Chapter 2 in Boudett, Kathryn Parker., Elizabeth A. City, and Richard J. Murnane. Data Wise: A Step-by-step Guide to Using Assessment Results to Improve Teaching and Learning. Cambridge, MA: Harvard Education, 2005. Print.
Principles for Interpreting Assessment Results:
- Sampling Principle of Testing – tests are not direct measures of mastery; conclusions about mastery in a domain are based on inferences drawn from a smaller sample
- Discrimination – assessment items that discriminate, separate students who know from students who don’t; use these items to reveal differences that actually exist
- Measurement error – many sources – examples: differences in questions, different student moods, etc.
- Reliability – conditions that give consistent results
- Score inflations – scores inflated by cheating, luck, etc ..
Accounting for Sampling & Measurement Errors:
- Measures and attach error bands to test scores
- Keep test scores in perspective – tests have limitations, they don’t assess all important skills, course grades can not be compared across schools like standardized tests
Different Ways of Reporting Performance:
- Beware of raw scores – not normalized for difference of questions between tests
- Norm referenced tests – PRO: results are normalized by results of all testers, CON – improvements are easy near bottom and harder near the top
- Criterion referenced tests – measure mastery of specific skills, PRO – gives specific information CON – vulnerable to sampling errors due to small number of questions per skill
- Standards-Referenced tests – tests based on content / performance standards. PRO – gives specific information relating to standards CON – vulnerable to sampling errors due to small number of questions per skill
- Reliability vs detail – more detail tends to smaller sample sizes which tend to be less reliable
- it’s risky to draw conclusions from small sample sizes – e.g. standards assigned to only 1 – 2 questions on a test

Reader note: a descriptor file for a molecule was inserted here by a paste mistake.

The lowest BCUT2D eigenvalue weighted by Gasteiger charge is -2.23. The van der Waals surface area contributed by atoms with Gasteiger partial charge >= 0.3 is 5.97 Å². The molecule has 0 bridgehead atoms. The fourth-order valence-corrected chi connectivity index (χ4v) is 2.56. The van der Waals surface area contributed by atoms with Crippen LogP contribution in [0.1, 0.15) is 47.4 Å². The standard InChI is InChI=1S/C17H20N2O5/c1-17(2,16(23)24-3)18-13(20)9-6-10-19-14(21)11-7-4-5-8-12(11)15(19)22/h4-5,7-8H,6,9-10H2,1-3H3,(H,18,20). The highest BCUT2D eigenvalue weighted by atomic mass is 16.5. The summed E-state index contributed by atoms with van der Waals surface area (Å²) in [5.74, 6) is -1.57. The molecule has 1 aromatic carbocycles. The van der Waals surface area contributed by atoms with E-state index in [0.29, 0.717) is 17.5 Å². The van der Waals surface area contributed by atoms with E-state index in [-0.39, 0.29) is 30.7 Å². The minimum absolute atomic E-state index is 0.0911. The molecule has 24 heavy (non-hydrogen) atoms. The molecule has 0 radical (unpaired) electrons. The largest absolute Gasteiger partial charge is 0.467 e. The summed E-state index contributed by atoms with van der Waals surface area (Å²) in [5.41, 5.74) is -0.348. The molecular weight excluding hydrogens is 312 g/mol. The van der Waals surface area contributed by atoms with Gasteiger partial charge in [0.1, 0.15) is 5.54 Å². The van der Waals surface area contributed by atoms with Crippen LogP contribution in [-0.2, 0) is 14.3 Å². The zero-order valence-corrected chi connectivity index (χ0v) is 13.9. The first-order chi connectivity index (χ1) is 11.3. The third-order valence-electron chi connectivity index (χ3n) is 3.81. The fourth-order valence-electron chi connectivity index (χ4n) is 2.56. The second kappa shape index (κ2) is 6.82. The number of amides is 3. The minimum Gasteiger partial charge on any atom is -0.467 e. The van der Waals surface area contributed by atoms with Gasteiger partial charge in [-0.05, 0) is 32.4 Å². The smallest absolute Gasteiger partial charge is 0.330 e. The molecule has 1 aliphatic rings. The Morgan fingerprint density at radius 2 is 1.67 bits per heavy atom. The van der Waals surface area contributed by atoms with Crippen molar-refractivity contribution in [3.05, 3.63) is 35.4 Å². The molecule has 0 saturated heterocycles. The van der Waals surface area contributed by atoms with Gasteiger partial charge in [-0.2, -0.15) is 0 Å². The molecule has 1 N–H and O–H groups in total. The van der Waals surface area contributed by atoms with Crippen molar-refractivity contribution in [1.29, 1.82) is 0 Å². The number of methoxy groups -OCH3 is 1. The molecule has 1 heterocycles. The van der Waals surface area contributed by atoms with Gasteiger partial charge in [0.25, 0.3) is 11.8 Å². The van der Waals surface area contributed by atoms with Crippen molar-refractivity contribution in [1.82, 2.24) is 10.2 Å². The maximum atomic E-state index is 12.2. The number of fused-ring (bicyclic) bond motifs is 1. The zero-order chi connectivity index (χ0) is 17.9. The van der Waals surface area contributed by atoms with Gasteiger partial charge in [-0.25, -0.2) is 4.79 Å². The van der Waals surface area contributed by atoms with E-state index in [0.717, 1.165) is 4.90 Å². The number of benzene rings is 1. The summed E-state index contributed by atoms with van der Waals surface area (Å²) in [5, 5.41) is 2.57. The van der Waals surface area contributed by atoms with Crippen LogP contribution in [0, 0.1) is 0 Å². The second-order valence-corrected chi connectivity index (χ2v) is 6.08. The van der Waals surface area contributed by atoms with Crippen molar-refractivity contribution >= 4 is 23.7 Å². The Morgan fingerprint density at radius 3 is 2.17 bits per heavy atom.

How to Measure Improvement
- Cohort-to-cohort – compares same grade, different students – CON – susceptible to demographic biases
- Value-added, longitudinal – compares same students are different times – CON – susceptible to a lot of error PRO – works well with cumulative subjects
Strategies for Interpreting Data
- Look beyond 1 year with cohort-to-cohort or value-added data
- Compare results to relevant district and state data
- Compare results to most recent assessments on similar standards
Knowing sources of data error can teach one to use data selection, summarizing and interpretation strategies that minimize impacts of data error. Teachers planning to investigate data with students need to know sources of data error in order to teach them to students and to teach students how to make careful interpretations of data. Using the strategies for data above can help highlight important data features by using comparisons to relevant reference groups.
- Decide what data sources will be summarized.
- Select methods for summarizing data that compare data to relevant reference groups – these can include comparisons to other schools, other districts, state scores and to the same students at another time in the school year
- Script questions stakeholders (students) will use to investigate the data. For more details, see this article.
- Create data displays that provoke data discussion. See this article for more details.
Early Implementation Steps
- Facilitate data meeting with students that has them use reflection prompts to draw conclusions about data displays as individuals, in pairs, and as a whole group
- Brainstorm with students how to further explore key questions and next steps for improving key trends
Advanced Implementation Steps
- Gather feedback from students aimed at improving data conversations and use these to fine tune future discussions
- Have students brainstorm data goals that can be measured with specific upcoming assessments
- Have students brainstorm methods for gathering more reliable data related to group academic goals